4 Health Conditions Made Worse by Cold Weather and How to Cope


| 3 min read

Woman massaging her arthritic hand and wrist.
For people with certain chronic health conditions, falling temperatures can mean more than just bundling up and driving with extra caution. For many, winter weather means the start of worsening symptoms.
Here are four common health conditions made worse by the cold and how to ease the effects.

Chronic Obstructive Pulmonary Disease (COPD)

More than 11 million people in the U.S. suffer from COPD, according to the American Lung Association. The disease damages the airways in your lungs and leads to shortness of breath. Many people with COPD can attest that colder temperatures can make symptoms worse due to an increased strain on the respiratory system. Cold and flu viruses can also make COPD symptoms worse.
The Lung Institute recommends changing your schedule where possible to avoid extremely cold temperatures and using a scarf or face mask that covers the nose and mouth, taking care to breathe through your nose, to warm the air before it enters the lungs. It is also very important to be compliant with COPD medications and to use them as prescribed which may include oxygen support if needed.


Almost 25 million Americans live with asthma, according to the Asthma and Allergy Foundation of America. This chronic disease can make breathing difficult when airways become inflamed.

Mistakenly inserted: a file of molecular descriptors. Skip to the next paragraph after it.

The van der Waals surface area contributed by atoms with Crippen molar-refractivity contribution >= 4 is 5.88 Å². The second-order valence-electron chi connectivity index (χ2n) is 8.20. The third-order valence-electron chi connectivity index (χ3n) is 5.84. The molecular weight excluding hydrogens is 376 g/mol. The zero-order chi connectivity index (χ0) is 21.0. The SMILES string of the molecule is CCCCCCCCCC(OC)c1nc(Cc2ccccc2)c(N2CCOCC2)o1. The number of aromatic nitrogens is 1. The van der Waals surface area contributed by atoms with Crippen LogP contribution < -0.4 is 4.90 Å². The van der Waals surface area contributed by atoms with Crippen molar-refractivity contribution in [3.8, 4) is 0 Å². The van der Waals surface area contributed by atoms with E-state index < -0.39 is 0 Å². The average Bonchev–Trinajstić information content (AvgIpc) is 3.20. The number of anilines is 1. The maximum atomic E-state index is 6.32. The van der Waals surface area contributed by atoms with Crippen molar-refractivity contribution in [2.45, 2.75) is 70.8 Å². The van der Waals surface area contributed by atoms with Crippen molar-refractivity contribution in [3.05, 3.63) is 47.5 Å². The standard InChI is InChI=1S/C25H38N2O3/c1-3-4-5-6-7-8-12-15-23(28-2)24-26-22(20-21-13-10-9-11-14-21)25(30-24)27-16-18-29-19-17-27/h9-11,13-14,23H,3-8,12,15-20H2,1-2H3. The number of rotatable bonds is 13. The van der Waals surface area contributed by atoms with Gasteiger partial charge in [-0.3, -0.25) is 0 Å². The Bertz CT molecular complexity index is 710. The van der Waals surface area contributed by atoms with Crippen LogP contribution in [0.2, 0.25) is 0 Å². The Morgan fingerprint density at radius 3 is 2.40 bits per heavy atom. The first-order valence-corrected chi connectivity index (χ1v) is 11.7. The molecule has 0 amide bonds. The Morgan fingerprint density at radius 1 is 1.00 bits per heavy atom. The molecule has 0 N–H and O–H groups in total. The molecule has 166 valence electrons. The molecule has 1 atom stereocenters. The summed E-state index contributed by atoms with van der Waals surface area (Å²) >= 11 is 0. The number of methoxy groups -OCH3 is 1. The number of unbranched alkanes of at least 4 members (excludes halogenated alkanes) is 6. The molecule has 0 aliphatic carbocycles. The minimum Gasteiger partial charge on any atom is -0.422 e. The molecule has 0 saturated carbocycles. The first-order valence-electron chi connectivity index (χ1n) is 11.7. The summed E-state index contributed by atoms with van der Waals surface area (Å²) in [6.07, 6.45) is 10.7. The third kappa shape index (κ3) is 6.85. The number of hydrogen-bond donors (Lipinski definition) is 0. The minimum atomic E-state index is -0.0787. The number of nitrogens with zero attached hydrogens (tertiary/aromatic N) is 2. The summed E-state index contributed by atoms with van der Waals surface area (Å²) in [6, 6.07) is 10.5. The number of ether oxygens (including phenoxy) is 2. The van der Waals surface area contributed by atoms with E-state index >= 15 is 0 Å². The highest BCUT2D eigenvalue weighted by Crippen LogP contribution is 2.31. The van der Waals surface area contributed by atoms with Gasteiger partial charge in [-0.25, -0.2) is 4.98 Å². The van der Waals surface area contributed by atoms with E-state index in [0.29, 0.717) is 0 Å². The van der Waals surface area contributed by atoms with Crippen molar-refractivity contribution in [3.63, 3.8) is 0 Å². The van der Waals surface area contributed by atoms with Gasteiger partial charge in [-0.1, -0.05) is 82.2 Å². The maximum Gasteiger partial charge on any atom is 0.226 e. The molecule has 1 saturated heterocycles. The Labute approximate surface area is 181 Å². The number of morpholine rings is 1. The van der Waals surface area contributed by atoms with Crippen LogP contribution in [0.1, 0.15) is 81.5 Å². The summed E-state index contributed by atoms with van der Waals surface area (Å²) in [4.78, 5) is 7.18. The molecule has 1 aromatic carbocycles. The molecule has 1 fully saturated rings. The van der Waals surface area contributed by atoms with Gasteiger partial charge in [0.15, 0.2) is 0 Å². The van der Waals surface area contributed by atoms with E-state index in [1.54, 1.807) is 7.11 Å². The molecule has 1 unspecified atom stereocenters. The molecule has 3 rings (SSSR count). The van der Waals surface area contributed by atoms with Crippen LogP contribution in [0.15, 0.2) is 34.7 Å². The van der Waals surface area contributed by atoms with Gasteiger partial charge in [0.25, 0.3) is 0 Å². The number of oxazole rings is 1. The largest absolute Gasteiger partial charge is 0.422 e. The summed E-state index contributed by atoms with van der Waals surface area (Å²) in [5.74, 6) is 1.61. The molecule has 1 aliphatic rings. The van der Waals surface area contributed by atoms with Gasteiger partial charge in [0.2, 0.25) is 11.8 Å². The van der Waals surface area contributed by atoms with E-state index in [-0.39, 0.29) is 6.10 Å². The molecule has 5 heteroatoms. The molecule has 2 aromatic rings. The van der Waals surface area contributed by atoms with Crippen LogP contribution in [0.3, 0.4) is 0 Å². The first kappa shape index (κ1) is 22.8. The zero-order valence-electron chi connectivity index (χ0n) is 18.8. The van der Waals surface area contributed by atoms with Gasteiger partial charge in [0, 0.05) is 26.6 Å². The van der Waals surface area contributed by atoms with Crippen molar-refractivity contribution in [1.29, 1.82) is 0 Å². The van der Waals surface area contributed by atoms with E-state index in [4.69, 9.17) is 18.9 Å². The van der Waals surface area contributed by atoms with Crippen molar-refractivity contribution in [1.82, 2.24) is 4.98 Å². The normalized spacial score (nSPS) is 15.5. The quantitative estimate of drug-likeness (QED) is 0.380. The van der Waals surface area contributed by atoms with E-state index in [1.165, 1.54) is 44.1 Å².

According to the Cleveland Clinic, the cold, dry air of winter can further irritate airways and cause them to become more sensitive and reactive. Cold and flu viruses can also exacerbate asthma symptoms. If the cold weather makes your asthma worse, try to limit outdoor exercise, wear a scarf over your mouth and nose to warm the air you breathe in and consider investing in a humidifier at home, taking special care to keep the filters and water tank clean.
Lastly, it is equally important to be compliant with all asthma medications and to use them as prescribed.


More than 50 million adults and 300,000 children have some type of arthritis, according to the Arthritis Foundation. The condition can cause pain, swelling, stiffness and a decreased range of motion in the body’s joints.
Recent studies have provided more evidence that links weather to joint symptoms, particularly in colder weather. Read up on steps you can take to reduce the effects of cold weather on your arthritis symptoms. It goes without saying that medication adherence and pain management remain key for ensuring optimal control of this condition.


About 2% of people in the United States have psoriasis, according to the American Academy of Dermatology. This autoimmune condition causes skin to renew at accelerated rates, which leads to thick, scaly, sometimes itchy patches of skin most often on the elbows, knees, lower back and scalp.
Cold weather can dry out skin, which makes the chances of having a flare-up worse. In contrast, hot, sunny weather appears to help control the symptoms of psoriasis for many people. Natural and artificial light are among the treatment approaches for this condition but before beginning any “light related therapy,” one must consult with and get support from the treating physician or physician team.
Because ultraviolet light can help ease psoriasis symptoms, the lack of exposure to it in the wintertime can make the condition worse. Talk to your doctor about Natural light or phototherapy in the winter and make sure to keep skin well-moisturized, including the use of a humidifier.
Overall, keeping yourself as healthy as possible can help you to avoid complicating matters by catching a cold or the flu. Make sure to get a flu shot which is important in general but it is very important if you suffer from COPD or asthma and wash your hands frequently.
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